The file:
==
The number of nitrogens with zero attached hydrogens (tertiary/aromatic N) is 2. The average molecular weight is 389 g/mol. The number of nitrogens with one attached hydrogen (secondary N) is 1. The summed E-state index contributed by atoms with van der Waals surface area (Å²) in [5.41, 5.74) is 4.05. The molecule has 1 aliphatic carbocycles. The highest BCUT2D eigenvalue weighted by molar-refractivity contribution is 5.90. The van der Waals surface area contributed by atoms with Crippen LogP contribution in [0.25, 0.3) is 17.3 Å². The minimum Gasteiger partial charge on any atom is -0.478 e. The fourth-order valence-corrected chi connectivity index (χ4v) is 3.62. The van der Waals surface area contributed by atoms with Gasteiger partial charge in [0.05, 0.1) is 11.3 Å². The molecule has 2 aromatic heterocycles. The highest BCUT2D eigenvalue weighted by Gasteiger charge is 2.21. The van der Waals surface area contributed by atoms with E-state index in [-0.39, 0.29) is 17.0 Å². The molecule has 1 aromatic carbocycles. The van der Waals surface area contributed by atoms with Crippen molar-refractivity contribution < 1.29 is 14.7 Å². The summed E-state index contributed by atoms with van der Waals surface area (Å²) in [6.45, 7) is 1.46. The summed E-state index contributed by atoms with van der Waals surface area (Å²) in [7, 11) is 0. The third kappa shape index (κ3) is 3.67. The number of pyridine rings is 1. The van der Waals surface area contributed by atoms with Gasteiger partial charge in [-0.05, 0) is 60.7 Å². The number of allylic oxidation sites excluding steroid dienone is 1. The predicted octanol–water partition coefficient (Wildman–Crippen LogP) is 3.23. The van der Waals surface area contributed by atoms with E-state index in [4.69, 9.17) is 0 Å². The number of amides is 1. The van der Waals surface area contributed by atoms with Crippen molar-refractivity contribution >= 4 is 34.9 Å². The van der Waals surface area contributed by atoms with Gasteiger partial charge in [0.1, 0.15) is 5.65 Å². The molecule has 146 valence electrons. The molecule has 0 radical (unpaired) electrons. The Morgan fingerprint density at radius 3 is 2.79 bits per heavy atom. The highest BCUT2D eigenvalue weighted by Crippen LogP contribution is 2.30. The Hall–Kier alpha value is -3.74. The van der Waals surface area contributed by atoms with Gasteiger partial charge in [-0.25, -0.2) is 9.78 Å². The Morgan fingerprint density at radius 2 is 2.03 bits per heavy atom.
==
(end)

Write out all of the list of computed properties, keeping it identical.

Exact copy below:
The number of nitrogens with zero attached hydrogens (tertiary/aromatic N) is 2. The average molecular weight is 389 g/mol. The number of nitrogens with one attached hydrogen (secondary N) is 1. The summed E-state index contributed by atoms with van der Waals surface area (Å²) in [5.41, 5.74) is 4.05. The molecule has 1 aliphatic carbocycles. The highest BCUT2D eigenvalue weighted by molar-refractivity contribution is 5.90. The van der Waals surface area contributed by atoms with Crippen LogP contribution in [0.25, 0.3) is 17.3 Å². The minimum Gasteiger partial charge on any atom is -0.478 e. The fourth-order valence-corrected chi connectivity index (χ4v) is 3.62. The van der Waals surface area contributed by atoms with Gasteiger partial charge in [0.05, 0.1) is 11.3 Å². The molecule has 2 aromatic heterocycles. The highest BCUT2D eigenvalue weighted by Gasteiger charge is 2.21. The van der Waals surface area contributed by atoms with E-state index in [-0.39, 0.29) is 17.0 Å². The molecule has 1 aromatic carbocycles. The van der Waals surface area contributed by atoms with Crippen molar-refractivity contribution < 1.29 is 14.7 Å². The summed E-state index contributed by atoms with van der Waals surface area (Å²) in [6.45, 7) is 1.46. The summed E-state index contributed by atoms with van der Waals surface area (Å²) in [7, 11) is 0. The third kappa shape index (κ3) is 3.67. The number of pyridine rings is 1. The van der Waals surface area contributed by atoms with Gasteiger partial charge in [-0.05, 0) is 60.7 Å². The number of allylic oxidation sites excluding steroid dienone is 1. The predicted octanol–water partition coefficient (Wildman–Crippen LogP) is 3.23. The van der Waals surface area contributed by atoms with E-state index in [4.69, 9.17) is 0 Å². The number of amides is 1. The van der Waals surface area contributed by atoms with Crippen molar-refractivity contribution >= 4 is 34.9 Å². The van der Waals surface area contributed by atoms with Gasteiger partial charge in [0.1, 0.15) is 5.65 Å². The molecule has 146 valence electrons. The molecule has 0 radical (unpaired) electrons. The Morgan fingerprint density at radius 3 is 2.79 bits per heavy atom. The highest BCUT2D eigenvalue weighted by Crippen LogP contribution is 2.30. The Hall–Kier alpha value is -3.74. The van der Waals surface area contributed by atoms with Gasteiger partial charge in [-0.25, -0.2) is 9.78 Å². The Morgan fingerprint density at radius 2 is 2.03 bits per heavy atom.